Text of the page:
When they drop by his office, legislators and other visitors are offered a hard wooden bench at a picnic table that Brown says he likes his visitors to sit at.
"I want people when they come in my office to know they're on a hard surface," Brown told city officials last month. He later told reporters, "After awhile you want to leave, depending on the strength of your posterior."
Sutter, the Welsh corgi that Brown appears ready to officially anoint as the First Dog, is usually right there coaxing a pet. Senate Republican Leader Bob Dutton, R-Rancho Cucamonga, said he immediately bonded with the low-riding canine as he chatted with Brown at the picnic table.
Brown takes three-mile runs with Gust through Sacramento, and has stopped off at local diners and bars. Last week, he sat unbothered with Gust drinking a bourbon at the Torch Club, one of the bars that he used to "close down" in his younger gubernatorial days -- or so he claimed during the campaign.
It didn't seem to bother Brown that the leader of the band playing that night wouldn't play a Merle Haggard song Brown requested and called out to him, "don't raise my taxes," as reported by the Sacramento Bee. That couldn't compare to the partisan animosities and dysfunctions he's been trying to plow through.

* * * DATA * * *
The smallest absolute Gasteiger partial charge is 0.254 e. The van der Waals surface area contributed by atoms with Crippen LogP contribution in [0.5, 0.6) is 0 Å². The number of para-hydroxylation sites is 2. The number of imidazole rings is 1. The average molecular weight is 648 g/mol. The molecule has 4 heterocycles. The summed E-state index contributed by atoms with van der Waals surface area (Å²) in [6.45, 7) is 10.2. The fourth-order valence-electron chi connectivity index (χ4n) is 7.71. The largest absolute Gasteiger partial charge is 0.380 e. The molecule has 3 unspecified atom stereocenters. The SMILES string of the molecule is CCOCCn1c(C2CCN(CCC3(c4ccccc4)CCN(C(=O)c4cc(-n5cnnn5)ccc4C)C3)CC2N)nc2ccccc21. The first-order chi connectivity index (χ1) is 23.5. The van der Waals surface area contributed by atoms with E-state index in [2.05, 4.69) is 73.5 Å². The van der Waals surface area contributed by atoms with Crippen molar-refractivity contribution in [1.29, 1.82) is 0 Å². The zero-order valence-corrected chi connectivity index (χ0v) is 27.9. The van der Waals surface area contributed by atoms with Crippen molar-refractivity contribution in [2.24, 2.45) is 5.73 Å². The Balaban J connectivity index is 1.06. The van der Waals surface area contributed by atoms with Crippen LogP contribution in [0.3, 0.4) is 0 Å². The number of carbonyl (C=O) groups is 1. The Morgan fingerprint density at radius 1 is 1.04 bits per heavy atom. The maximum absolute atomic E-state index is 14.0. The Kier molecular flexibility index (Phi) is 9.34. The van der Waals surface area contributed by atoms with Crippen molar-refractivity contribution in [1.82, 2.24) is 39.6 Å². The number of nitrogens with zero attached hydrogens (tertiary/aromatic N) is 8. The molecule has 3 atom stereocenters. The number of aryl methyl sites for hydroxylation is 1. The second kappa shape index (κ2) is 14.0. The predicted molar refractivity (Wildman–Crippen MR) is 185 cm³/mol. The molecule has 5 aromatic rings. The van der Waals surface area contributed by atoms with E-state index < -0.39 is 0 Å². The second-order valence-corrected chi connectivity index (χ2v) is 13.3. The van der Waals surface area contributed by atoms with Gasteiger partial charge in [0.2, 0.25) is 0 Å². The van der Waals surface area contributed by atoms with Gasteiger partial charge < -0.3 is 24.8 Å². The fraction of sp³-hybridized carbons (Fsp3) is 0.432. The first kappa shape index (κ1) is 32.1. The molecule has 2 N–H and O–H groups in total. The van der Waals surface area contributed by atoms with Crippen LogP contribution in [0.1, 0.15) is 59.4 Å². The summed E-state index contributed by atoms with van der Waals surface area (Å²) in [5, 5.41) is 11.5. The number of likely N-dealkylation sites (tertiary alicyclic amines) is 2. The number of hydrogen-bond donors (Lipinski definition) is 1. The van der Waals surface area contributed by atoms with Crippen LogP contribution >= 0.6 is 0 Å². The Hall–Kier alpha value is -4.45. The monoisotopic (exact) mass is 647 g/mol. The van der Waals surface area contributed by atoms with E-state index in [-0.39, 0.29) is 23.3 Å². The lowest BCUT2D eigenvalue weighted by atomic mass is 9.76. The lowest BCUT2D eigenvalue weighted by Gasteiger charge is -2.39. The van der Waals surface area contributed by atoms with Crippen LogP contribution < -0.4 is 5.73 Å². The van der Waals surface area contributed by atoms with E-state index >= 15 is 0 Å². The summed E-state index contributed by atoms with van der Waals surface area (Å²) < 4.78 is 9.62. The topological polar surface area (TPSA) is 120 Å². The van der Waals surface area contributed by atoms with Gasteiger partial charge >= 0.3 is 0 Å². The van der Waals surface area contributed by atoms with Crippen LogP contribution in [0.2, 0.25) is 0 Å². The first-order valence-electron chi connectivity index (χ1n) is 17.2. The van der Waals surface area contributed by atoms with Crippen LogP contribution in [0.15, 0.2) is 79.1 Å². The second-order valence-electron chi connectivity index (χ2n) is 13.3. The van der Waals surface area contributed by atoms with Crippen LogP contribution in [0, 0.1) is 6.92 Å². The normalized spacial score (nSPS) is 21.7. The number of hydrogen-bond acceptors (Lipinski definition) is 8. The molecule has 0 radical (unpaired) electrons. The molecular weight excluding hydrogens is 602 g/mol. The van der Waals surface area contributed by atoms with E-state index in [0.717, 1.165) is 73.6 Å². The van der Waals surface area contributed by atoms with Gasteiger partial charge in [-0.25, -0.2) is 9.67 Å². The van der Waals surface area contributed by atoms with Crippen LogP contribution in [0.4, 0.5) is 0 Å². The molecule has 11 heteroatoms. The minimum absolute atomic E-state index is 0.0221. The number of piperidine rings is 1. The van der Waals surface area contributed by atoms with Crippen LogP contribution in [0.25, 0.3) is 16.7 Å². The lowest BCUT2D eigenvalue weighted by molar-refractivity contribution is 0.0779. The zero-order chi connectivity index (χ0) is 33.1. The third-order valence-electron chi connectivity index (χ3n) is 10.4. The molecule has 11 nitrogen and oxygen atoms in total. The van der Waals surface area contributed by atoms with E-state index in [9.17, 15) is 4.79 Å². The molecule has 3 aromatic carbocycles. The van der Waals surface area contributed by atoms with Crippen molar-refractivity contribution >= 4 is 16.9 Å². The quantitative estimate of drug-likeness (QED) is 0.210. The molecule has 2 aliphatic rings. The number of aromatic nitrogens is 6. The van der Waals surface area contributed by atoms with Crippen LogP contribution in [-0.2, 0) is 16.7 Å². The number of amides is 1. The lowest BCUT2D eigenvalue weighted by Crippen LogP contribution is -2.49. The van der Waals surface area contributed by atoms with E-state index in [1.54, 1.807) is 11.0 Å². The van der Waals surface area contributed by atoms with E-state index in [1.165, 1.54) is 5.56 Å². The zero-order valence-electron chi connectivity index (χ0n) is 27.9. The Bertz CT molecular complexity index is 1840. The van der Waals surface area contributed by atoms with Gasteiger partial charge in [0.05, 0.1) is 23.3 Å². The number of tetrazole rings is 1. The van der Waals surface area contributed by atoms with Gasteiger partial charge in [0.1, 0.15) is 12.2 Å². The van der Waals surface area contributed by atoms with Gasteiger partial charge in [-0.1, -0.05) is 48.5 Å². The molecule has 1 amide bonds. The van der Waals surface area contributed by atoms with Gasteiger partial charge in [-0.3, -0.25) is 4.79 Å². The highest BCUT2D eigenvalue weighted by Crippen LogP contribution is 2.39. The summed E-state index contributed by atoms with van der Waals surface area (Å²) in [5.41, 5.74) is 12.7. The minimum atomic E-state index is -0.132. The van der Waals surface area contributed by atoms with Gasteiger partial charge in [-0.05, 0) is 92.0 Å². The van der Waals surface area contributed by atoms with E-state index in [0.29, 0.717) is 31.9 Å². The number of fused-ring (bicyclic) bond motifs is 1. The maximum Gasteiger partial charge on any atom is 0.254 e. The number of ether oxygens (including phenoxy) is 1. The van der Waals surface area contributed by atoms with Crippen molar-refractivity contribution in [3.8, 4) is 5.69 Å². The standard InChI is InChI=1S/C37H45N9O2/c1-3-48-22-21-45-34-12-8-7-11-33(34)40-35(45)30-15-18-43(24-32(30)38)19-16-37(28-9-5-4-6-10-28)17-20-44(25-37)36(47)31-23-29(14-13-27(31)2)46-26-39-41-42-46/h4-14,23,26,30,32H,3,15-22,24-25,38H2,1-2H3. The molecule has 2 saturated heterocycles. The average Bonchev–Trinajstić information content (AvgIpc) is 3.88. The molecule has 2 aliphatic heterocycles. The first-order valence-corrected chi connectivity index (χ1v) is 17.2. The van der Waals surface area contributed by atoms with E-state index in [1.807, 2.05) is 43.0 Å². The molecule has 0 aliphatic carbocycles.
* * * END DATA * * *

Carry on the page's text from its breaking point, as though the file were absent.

The number of personal appearances, one-on-one meetings and accidental encounters with Brown are becoming legion, if not legendary.
Assembly Speaker John Perez, D-Los Angeles and members of his leadership team were having dinner at Morton's, a downtown steak house, when Perez decided on the spur of the moment to call Brown and ask him to join them.
"It was last minute, it wasn't planned or anything, and he came right over," said Assemblywoman Mary Hayashi, D-Castro Valley.
Though the setting was casual, Brown used it as an intelligence gathering opportunity.
"He was asking 'who (among Republicans) should I talk to about the budget'," Hayashi said. "He approaches every conversation that I've been a part of as an opportunity to talk about the budget. I think he's earned the respect of both caucuses because he's so visible and engaged."
Last month, he attended, with a lone aide, the annual Democratic/Republican "Cordial Caucus," a low-profile get-together at Simon's, a small Chinese restaurant. And, after his State of the State speech, he and Gust appeared at the state Republican party's annual bash.
What most people appreciate about Brown is that he's trying to have an adult conversation with 38 million people, said Sen. Joe Simitian, D-Palo Alto.
"It shows regard and respect for the public," Simitian said. "I think he's very respectful of the voters. He's trusting that the voters will make smart choices if given the right information."
Brown, who had his own troubles working with legislators during his first terms as governor, hinted to reporters that the hubris of leaders has rarely paid off.
"I think there was a governor once who said it was his job to give the orders and the job for everyone else to follow," Brown said, referring to a famous quote of former Gov. Gray Davis. "Well, I want to avoid that. So, I'm trying to act in a spirit of collaboration."